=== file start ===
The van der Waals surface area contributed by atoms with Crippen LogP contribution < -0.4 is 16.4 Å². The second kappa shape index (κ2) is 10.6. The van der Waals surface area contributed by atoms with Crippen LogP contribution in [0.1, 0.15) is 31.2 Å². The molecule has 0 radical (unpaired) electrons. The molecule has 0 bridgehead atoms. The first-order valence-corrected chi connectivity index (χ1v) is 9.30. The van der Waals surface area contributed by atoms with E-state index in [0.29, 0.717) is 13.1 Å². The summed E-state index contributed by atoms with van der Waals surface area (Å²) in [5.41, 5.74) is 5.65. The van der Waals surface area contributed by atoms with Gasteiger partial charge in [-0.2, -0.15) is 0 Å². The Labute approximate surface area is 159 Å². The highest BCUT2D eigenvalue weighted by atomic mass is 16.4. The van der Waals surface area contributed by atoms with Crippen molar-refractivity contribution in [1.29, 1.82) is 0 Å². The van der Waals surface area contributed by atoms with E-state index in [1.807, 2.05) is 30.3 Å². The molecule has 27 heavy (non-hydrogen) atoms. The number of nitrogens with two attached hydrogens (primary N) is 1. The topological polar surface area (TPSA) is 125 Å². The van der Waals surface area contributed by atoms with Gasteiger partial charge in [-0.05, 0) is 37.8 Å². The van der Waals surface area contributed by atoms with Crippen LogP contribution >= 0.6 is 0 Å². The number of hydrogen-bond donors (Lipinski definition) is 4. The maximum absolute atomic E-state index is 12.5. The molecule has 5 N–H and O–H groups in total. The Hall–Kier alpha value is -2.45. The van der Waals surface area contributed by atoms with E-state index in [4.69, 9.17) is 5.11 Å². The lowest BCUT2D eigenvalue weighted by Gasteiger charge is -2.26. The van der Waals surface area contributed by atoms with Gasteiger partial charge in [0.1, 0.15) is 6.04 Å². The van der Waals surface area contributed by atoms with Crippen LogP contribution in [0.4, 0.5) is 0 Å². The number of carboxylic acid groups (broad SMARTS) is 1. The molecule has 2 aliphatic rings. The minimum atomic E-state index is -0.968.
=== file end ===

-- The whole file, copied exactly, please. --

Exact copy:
The van der Waals surface area contributed by atoms with Crippen LogP contribution < -0.4 is 16.4 Å². The second kappa shape index (κ2) is 10.6. The van der Waals surface area contributed by atoms with Crippen LogP contribution in [0.1, 0.15) is 31.2 Å². The molecule has 0 radical (unpaired) electrons. The molecule has 0 bridgehead atoms. The first-order valence-corrected chi connectivity index (χ1v) is 9.30. The van der Waals surface area contributed by atoms with E-state index in [0.29, 0.717) is 13.1 Å². The summed E-state index contributed by atoms with van der Waals surface area (Å²) in [5.41, 5.74) is 5.65. The van der Waals surface area contributed by atoms with Gasteiger partial charge in [-0.2, -0.15) is 0 Å². The Labute approximate surface area is 159 Å². The highest BCUT2D eigenvalue weighted by atomic mass is 16.4. The van der Waals surface area contributed by atoms with Crippen molar-refractivity contribution in [1.29, 1.82) is 0 Å². The van der Waals surface area contributed by atoms with E-state index in [1.807, 2.05) is 30.3 Å². The molecule has 27 heavy (non-hydrogen) atoms. The number of nitrogens with two attached hydrogens (primary N) is 1. The topological polar surface area (TPSA) is 125 Å². The van der Waals surface area contributed by atoms with Gasteiger partial charge in [-0.05, 0) is 37.8 Å². The van der Waals surface area contributed by atoms with Crippen LogP contribution >= 0.6 is 0 Å². The number of hydrogen-bond donors (Lipinski definition) is 4. The maximum absolute atomic E-state index is 12.5. The molecule has 5 N–H and O–H groups in total. The Hall–Kier alpha value is -2.45. The van der Waals surface area contributed by atoms with E-state index in [4.69, 9.17) is 5.11 Å². The lowest BCUT2D eigenvalue weighted by Gasteiger charge is -2.26. The van der Waals surface area contributed by atoms with Gasteiger partial charge in [0.1, 0.15) is 6.04 Å². The van der Waals surface area contributed by atoms with Crippen LogP contribution in [0.4, 0.5) is 0 Å². The number of carboxylic acid groups (broad SMARTS) is 1. The molecule has 2 aliphatic rings. The minimum atomic E-state index is -0.968.